in an alley behind the Hilton Hotel.” his tone lacks surprise or grief (Alexie).While he doeshave friends, he is not close to anyone and is used to people just disappearing.When the Aleuts,
WHAT YOU PAWN, I WILL REDEEM4whom Jackson encounters twice in this story, commit suicide he says, “I heard later that theAleuts had waded into the salt water near Dock 47 and disappeared” (Alexie).Jackson is a man struggling with his identity and trying to make the most out of hisunfortunate circumstances.He attempts to connect with his culture by reclaiming hisgrandmother’s regalia.While he does not raise the money he was expected to, the pawnbrokerknows that Jackson at least tried.Jackson spend what money he did receive on making his life,and the lives of the Indians around him, a little more tolerable.References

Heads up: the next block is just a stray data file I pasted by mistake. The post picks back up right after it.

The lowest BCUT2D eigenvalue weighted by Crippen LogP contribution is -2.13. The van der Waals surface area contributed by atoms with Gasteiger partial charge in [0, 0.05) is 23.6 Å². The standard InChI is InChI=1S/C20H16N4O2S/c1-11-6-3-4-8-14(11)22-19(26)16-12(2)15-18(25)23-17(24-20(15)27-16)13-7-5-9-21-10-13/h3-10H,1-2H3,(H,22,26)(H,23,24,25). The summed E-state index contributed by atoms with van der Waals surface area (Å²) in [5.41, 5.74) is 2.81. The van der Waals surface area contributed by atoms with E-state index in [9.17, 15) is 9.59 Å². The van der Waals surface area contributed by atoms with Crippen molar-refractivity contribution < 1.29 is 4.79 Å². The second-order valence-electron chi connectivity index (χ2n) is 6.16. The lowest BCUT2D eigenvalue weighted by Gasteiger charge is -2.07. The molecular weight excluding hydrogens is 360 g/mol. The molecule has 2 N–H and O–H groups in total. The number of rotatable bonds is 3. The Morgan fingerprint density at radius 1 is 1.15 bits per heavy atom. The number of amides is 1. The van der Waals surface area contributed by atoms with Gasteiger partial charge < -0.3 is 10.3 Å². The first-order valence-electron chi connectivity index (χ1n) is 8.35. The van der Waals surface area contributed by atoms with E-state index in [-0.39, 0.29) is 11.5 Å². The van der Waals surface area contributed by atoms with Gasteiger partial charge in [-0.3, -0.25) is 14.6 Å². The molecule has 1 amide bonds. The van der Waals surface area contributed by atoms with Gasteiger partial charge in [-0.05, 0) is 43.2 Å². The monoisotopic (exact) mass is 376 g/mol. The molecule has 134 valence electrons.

WHAT YOU PAWN, I WILL REDEEM5Alexie, Sherman. (2003).What You Pawn, I Will Redeem.Publisher Place: Conte Nast Publishing, Inc.Clugston, R. W. (2014).(Links to an external site.)Links to an external site.Journey intoliterature(2nd ed.) [Electronic version]. Retrieved fromHossain, A & Sarker, A. (2016). “Sherman Alexie’s Literary Works as Native American SocialRealistic Projections.”European Scientific Journal,12(11), 381-397. doi:10.19044/esj.2016.v12n11p381
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Literature,It,Short story,Native Americans in the United States,Sherman Alexie,Jackson Jackson,Pawnbroker